In reality, your application includes its own user interface, whether web or desktop, or it may even monitor a file location for incoming data, launching a new Spring Batch job when it detects new data to load. In this example, however, We are going to provide a simple RestController with two endpoints;

A means to initialise the import job, and a means to monitor the running job.

This simulates the common workflow where a user navigates an application, selects, and uploads a file from their local workstation, launching the import job upon upload. We will provide a /status endpoint allowing us to view in real-time the number of records processed, the number of failures, the number of commits it has made to the DB, and an up-to-date count of records in our database.

As we also know our dataset contains 100,000 records, we can also calculate the progress. In real life, you may also include such an endpoint so your front-end application can poll this URL and display a nice progress bar and information back to the user.

Create a new class src/main/java/controllers/ContactImportController and include the following code:

@RestController
@RequestMapping("/importExample")
@RequiredArgsConstructor
public class ContactImportController {
    private final JobLauncher jobLauncher;
    private final Job importContactsJob;
    private final JobExplorer jobExplorer;
    private final ContactRepository contactRepository;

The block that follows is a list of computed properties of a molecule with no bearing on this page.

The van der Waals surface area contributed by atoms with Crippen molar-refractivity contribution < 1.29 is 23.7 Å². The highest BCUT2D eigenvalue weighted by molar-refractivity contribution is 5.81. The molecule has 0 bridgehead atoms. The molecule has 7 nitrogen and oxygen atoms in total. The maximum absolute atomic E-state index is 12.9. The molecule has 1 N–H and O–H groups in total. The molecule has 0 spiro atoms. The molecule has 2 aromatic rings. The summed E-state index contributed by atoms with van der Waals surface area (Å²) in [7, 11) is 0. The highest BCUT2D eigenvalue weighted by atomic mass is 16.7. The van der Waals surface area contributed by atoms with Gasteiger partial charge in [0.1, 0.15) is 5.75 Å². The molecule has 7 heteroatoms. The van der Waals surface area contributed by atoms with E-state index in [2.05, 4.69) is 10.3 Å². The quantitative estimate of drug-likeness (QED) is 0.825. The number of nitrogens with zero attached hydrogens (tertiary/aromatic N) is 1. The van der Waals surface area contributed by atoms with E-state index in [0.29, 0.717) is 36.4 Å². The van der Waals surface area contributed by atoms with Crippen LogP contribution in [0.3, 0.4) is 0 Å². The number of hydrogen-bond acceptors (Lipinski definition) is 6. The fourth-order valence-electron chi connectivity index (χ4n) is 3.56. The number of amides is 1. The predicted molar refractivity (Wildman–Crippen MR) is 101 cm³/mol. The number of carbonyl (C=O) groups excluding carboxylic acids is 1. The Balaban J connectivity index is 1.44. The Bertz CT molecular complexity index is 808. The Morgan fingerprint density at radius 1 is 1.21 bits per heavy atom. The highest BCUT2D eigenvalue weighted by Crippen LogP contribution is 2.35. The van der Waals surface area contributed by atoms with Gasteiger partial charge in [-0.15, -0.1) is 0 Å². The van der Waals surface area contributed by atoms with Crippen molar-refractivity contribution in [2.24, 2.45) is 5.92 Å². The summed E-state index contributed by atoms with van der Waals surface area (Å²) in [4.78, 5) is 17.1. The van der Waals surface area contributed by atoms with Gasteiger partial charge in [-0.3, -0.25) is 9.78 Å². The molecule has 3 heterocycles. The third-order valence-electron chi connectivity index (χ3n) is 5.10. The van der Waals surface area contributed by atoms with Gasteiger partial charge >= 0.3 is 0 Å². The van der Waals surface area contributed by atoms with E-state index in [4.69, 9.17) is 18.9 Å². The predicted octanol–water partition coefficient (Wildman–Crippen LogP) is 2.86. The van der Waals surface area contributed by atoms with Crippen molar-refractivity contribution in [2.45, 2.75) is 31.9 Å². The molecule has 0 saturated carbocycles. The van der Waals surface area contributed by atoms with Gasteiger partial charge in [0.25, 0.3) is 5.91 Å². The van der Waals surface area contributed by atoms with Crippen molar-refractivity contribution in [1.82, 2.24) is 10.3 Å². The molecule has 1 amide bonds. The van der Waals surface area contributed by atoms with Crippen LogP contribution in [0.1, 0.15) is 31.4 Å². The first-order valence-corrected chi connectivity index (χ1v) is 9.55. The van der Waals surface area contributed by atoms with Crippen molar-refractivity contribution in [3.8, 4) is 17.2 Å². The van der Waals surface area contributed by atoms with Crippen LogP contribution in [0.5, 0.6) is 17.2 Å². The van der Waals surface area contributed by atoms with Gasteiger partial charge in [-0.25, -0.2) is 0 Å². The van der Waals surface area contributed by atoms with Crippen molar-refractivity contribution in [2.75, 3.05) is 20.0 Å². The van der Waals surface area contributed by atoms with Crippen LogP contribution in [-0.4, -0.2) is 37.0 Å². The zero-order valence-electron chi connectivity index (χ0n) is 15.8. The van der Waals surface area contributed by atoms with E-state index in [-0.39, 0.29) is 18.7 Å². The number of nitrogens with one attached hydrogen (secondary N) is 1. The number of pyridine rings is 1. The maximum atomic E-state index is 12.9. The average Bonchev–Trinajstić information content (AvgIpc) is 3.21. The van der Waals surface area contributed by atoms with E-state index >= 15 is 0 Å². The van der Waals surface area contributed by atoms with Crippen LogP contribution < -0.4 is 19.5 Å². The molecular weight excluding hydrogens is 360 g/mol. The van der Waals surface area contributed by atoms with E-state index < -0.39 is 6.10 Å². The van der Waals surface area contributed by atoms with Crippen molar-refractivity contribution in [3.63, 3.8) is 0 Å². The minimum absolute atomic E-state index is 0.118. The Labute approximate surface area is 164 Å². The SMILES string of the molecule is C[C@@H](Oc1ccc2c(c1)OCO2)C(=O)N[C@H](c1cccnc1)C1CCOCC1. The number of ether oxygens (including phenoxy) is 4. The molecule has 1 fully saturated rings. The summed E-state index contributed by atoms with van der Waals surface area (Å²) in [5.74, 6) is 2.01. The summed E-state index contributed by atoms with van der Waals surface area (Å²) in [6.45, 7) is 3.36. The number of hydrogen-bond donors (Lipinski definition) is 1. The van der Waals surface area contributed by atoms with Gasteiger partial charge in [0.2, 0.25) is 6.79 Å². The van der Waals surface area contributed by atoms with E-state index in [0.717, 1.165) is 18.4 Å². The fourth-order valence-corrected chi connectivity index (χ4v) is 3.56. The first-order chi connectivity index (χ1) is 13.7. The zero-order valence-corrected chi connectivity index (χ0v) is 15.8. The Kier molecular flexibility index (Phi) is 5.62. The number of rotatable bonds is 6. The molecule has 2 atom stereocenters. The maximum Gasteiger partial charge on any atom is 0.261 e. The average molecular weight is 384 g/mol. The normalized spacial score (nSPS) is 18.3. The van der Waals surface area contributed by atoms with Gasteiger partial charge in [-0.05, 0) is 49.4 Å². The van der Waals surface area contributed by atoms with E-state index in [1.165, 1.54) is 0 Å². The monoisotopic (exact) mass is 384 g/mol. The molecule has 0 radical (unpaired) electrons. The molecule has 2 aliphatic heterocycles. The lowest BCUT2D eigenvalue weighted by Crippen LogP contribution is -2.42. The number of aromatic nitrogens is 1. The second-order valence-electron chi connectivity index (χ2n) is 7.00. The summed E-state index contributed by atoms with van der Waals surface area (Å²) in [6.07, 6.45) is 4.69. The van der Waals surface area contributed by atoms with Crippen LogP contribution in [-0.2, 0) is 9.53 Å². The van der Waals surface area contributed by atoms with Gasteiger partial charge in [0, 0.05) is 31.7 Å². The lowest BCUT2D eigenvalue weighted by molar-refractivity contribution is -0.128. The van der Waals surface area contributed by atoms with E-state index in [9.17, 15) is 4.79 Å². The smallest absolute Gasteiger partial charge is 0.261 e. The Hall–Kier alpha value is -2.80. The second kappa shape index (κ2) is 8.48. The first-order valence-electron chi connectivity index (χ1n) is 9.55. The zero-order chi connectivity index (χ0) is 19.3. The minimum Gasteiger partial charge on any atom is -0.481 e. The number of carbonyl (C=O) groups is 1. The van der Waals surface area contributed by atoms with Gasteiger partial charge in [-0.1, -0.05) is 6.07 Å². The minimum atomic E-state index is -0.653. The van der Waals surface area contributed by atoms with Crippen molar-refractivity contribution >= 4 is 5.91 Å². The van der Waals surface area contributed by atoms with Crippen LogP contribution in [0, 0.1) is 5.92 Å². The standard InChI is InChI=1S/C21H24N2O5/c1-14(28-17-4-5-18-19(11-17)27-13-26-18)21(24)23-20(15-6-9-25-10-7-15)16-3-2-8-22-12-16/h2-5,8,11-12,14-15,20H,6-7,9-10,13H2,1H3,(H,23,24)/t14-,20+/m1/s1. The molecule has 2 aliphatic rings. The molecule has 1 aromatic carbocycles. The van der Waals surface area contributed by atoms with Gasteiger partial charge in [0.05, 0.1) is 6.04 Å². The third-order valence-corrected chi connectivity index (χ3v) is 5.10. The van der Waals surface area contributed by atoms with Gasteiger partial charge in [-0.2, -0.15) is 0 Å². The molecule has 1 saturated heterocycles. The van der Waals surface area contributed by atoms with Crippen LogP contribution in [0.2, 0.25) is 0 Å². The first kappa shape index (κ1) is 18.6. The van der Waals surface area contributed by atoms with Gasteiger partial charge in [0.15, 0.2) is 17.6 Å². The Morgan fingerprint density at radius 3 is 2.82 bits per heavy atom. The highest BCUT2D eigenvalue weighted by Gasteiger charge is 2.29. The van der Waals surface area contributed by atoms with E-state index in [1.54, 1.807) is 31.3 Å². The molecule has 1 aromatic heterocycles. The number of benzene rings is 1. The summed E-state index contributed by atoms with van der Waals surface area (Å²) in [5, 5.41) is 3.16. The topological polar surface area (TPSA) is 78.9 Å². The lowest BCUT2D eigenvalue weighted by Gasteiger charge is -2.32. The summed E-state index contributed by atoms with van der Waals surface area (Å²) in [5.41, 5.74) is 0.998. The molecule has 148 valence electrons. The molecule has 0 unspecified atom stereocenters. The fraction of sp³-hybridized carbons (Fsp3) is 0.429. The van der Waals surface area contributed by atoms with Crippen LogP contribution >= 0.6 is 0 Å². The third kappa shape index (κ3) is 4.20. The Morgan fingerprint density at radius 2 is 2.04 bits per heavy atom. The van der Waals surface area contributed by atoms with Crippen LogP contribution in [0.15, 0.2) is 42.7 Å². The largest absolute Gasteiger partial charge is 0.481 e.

/**
     * Endpoint to start the contacts import batch job.
     * Simulates a user uploading a CSV file of contacts.
     *
     * @return Response indicating if the batch job was invoked successfully.
     * @throws Exception if any error occurs during job launch.
     */
    @GetMapping("/start")
    public ResponseEntity<String> handle() throws Exception {

        // simulate the user uploading a CSV file of contacts to this controller endpoint
        ClassPathResource sampleContactsData = new ClassPathResource("100k_sample_contacts.csv");
        String pathToResource = sampleContactsData.getFile().getAbsolutePath();

        JobParameters params = new JobParametersBuilder()
            .addString("filePath", pathToResource)
            .addString("JobID", String.valueOf(System.currentTimeMillis()))
            .toJobParameters();
        jobLauncher.run(importContactsJob, params);

        return ResponseEntity.ok().body("Batch job has been invoked");
    }

    /**
     * Endpoint to fetch the current status of the contacts import batch job.
     * Provides insights like job status, number of records read/written, progress percentage, etc.
     * Also verifies the number of records in the Contacts table by calling our repositories count() function
     *
     * @return Response with status and metrics related to the batch job.
     */
    @GetMapping("/status")
    public ResponseEntity<Map<String, Object>> getJobStatus() {
        Map<String, Object> response = new HashMap<>();

        List<JobInstance> instances = jobExplorer.getJobInstances("importContactsJob", 0, 1);
        if (instances.isEmpty()) {
            response.put("message", "No job instance found");